Magazine topic: 
Life around the world

British manners

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Before my year abroad, everyone advised me to say 'yes' to everything. I initially thought they just meant trying new food, spontaneous trips or meeting up with new people. 
They weren't wrong. Here in Germany, 'I don't mind' doesn’t seem to be an acceptable answer. Neither does 'I'll do whatever you want to do' or 'Really, either way is fine by me'. It really is just yes or no.
Despite having a huge smile on your face, most Germans will look at you as if you're incapable of making a decision, which of course isn't true: we're just being really typically British. 
My first encounter of this was when I arrived at my B&B for the first two nights in Germany and the owner asked when I would like my breakfast in the morning. Being stereotypically British, I replied saying whenever was easiest for her. She gave me a confused look and asked again.
        'No, when do you WANT to have breakfast?' 
        'Er, OK ... err ... 8 a.m.?' She smiled and instinctively I quickly added: 
        'Only if that’s convenient for you though.'
I knew about the British stereotype of politeness before I came abroad but I didn't realise how much so until I arrived here and began experiencing it on a day-to-day basis. Waiters give you funny looks in restaurants when you say thank you repeatedly - when they take your order, when they arrive with your order, when you give them your money, when you receive your change and once again, as leaving. 
But that's just polite, right?! Perhaps just for the British and for everyone else, totally unnecessary. 
And when it comes to me asking questions, it's even worse. 'Would you be able to do that for me if it's not too much trouble, please?' just doesn’t work here. You have to be direct and say what you want. The first time I said 'Pass that here', my heart was racing and I could almost hear my Mum screaming in my head about manners. But when not a single eyelid batted in the room, I knew I had finally cracked it. 
In a Q&A session this week with a new class, I was asked what difficulties I'm facing here in Germany. My answer was straight and to the point: 'everyone here is very direct'.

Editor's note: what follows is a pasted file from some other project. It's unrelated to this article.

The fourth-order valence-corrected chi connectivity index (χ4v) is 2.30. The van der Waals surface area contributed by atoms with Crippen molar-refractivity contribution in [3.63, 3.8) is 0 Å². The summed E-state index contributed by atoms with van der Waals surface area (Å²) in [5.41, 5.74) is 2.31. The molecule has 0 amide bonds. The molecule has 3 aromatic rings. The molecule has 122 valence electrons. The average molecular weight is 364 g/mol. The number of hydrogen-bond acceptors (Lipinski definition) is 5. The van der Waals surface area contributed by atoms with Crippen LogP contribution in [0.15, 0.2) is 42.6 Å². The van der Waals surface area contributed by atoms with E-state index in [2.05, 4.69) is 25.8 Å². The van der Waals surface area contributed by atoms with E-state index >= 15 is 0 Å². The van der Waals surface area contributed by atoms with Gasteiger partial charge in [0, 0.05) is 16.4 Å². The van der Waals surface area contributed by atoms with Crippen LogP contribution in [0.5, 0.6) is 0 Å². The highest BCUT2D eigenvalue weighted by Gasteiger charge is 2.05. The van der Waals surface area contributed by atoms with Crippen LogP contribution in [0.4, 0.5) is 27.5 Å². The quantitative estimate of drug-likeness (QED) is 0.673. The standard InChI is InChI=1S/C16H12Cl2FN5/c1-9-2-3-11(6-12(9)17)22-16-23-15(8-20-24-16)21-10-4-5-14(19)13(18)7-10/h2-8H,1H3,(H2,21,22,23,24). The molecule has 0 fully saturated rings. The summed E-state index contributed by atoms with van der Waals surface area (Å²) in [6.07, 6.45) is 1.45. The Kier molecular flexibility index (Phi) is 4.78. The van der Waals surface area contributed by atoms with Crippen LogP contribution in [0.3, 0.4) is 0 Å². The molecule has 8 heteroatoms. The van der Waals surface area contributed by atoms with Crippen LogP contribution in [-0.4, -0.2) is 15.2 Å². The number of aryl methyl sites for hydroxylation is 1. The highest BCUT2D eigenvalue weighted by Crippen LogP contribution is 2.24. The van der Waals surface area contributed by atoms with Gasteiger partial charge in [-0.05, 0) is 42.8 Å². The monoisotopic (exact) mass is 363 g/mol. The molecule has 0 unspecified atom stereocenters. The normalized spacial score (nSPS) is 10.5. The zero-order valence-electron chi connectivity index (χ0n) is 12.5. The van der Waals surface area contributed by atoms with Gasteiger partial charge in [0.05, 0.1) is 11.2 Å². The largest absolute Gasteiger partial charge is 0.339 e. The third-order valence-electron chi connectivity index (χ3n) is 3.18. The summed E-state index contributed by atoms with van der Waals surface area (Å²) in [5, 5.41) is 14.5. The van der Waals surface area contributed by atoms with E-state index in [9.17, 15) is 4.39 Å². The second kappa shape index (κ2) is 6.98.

Do you think good manners vary from country to country? 


May1's picture
May1 14 April, 2019 - 13:08

Manners vary from country to country. This variation exists in whole over the world. But I don't prefer the German manners which are mentioned here. Rather I prefer politeness because it is the best of all manners.

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Ariyan's picture
Ariyan 13 April, 2019 - 17:10

Yes, I think that manners vary from country to country. . I think that it depends on traditions and other historic habits every nation has.

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cklj's picture
cklj 5 November, 2016 - 08:10

Yes, I think that manners vary from country to country. That variation is due to the differences in the way the children are raised. The family has to set the foundation because the little children imitate what their parents do. Therefore is important to watch out how we behave. Our behavior reflects.

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Forever_in__dream's picture
Forever_in__dream 12 June, 2016 - 12:55

Yes, some manners are very different from country to country. I think that it depends on traditions and other historic habits every nation has. For example, I know that in China when you ask somebody how to get somewhere and that man don't know where it is, you will risk to be given a wrong way and get lost. It's their politeness, because it's very rude for them to refuse somebody's questions. I don't even talk about behaviour and manners when having dinner! They are extremaly different in many countries. Sometimes these situations can be confusing, so it's very important to know about culture of the country you are going to travel to. Nevertheless, there are a lot of common manners in many countries, such as formal relationship between workers and bosses, strangers and local inhabitants, among people who don't know each other. They can be formal or neutral that makes it easier to communicate with people all over the world without any reason to be misunderstood.

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hadia's picture
hadia 13 April, 2015 - 08:45

I think good manners are always present in every country. Like what AliceK has mentioned about politeness , I think that in every country (Almost) this quality is present in the people. People usually speak polite and have manners. Usually in our country people are more hospitable and are always ready to help others. They practice high standards of morality and their dealings and etiquette are appreciable. Well! i think that manners do not change much!

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patchyplum's picture
patchyplum 11 January, 2015 - 08:09

Yeah they do!Here,in srilanka people are extrememloy polite and hospitable but when it comes to communication between natives it's quite different as they try to become too friendly.But as a whole srilanka can be considered as a very polite and hospitable country ever to be found!

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JoEditor's picture
JoEditor 8 October, 2014 - 09:11

Hi Monisa,
Can you give us some examples of how manners are different in different countries? 
Jo (LearnEnglish Teens Team) 

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